Information from Compressed Air Best Practices
The component-level approach is often taken to improve a compressed air system, and it typically involves very specific, short-payback, and easily quantifiable measures (i.e. replacing an old compressor with a more efficient one). The Department of Energy and the Compressed Air Challenge, however, advocate a systems approach as the best practice for analyzing and improving a compressed air system.
The Compressed Air Challenge is a voluntary collaboration of industrial users; manufacturers, distributors, and their associations; consultants; state research and development agencies; energy efficiency organizations; and utilities. Below for your convenience are some of their recent publications.
Condensate drains are possibly the least glamorous and most ignored component of a compressed air system but nevertheless, a most important part. No matter how much you spend on that fancy new compressed air system, VFD’S pin-stripes and flashing lights notwithstanding, not spending a little effort with your drain choice could cause you no end of headaches and increased operating costs for years to come.
Compressed air is a source of energy in support of manufacturing. It is also a very high-cost component in the production of goods and services at a plant. As such, improving the efficiency of an existing system offers a large savings opportunity. To realize the potential, the system dynamics must be understood and the supply from the compressors must always match the real system demands.
What are the conditions inside your pipes, is it cloudy and hot with showers or cool and dry? Could there be snow and blowing snow and excessive icing conditions? Are there smog and dust storm conditions or is the air as fresh as a mountain breeze. All these conditions are commonly experienced inside compressed air systems
This fact sheet contains valuable information for businesses such as service stations, fleet maintenance facilities, and “quick lube” shops that generate and handle used oil. It summarizes the U.S. Environmental Protection Agency’s (EPA’s) used oil management standards—a set of “good housekeeping” requirements for used oil handlers. These requirements are detailed in Title 40 of the Code of Federal Regulations – Part 279.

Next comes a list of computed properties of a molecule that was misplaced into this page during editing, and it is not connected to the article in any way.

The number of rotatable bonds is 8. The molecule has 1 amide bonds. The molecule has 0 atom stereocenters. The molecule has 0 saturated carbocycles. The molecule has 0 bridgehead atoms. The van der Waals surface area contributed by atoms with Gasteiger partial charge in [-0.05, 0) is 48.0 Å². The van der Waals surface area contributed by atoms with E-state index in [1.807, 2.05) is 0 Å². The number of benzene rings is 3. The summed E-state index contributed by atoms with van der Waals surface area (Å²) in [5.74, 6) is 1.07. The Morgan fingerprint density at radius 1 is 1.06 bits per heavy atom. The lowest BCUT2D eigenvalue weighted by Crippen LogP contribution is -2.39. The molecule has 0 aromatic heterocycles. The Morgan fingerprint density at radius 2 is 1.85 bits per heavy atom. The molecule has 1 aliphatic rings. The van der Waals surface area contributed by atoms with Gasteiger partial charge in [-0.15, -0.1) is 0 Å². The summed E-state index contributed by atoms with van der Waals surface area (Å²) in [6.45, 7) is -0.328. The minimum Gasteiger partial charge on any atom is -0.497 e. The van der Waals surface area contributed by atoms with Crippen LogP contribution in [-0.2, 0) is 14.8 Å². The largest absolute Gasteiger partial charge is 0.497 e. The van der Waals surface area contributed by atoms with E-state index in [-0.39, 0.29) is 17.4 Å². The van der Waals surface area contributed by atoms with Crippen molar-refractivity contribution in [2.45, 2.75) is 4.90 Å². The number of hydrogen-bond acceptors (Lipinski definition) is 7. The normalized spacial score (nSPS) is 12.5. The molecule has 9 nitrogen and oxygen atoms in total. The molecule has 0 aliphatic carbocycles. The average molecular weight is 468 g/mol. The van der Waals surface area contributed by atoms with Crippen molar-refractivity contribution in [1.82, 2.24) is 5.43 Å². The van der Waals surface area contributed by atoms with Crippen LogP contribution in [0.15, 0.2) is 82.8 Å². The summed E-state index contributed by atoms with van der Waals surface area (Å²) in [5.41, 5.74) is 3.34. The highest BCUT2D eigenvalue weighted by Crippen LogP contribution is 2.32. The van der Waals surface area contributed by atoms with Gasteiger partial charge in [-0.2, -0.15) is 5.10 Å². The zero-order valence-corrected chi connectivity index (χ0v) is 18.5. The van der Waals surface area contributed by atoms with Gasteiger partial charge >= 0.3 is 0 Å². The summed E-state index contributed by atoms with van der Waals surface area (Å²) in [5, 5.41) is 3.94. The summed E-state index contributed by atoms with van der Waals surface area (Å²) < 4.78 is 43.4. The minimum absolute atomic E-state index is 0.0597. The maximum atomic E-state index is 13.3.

Leaks can be a significant source of wasted energy in an industrial compressed air system, sometimes wasting 20-30% of a compressor’s output. A typical plant that has not been well maintained will likely have a leak rate equal to 20% of total compressed air production capacity.
To gain about one horsepower of mechanical energy from a compressed air-powered motor it costs seven times as much at the input of the air compressor. And surprisingly between 20 and 30 percent of this valuable power is lost even before it gets to the end-user. These facts are surprising to people because their compressor rooms are notoriously lacking in even the basic instrumentation.
Having a fundamental understanding of how your plant’s compressed air system works and what forces influence it will help you improve its performance. The overall efficiency of a compressed air system can be as low as 10–15%. The figure below shows two main components of inefficiency — one is from the wasted air due to losses through leaks, artificial demand, and inappropriate uses, the other is due to the heat of compression.
One of the many issues that can affect compressed air system efficiency and pressure stability is pressure drop. “The first and foremost complaint I normally hear from an operator or production area is, ‘I don’t have enough pressure’,” says Frank Moskowitz, one of CAC’s advanced management instructors.
In many industrial plants, there are one or more applications with intermittent demands of relatively high volume. Dense phase systems can cause severe dynamic pressure fluctuations affecting the quality of the end product in a plant. Usually, the correct sizing and location of a secondary air receiver close to the point of high intermittent demand can relieve this.
Energy management requires accurate and repeatable measurement of critical data, which is easily monitored and analyzed as required to stimulate required action. When a compressed air system assessment is implemented, the basic minimum measurement protocol to establish the baseline (pre-measurement) and qualify and quantify the results (post-measurement) is often flow by an individual air compressor and the whole air system.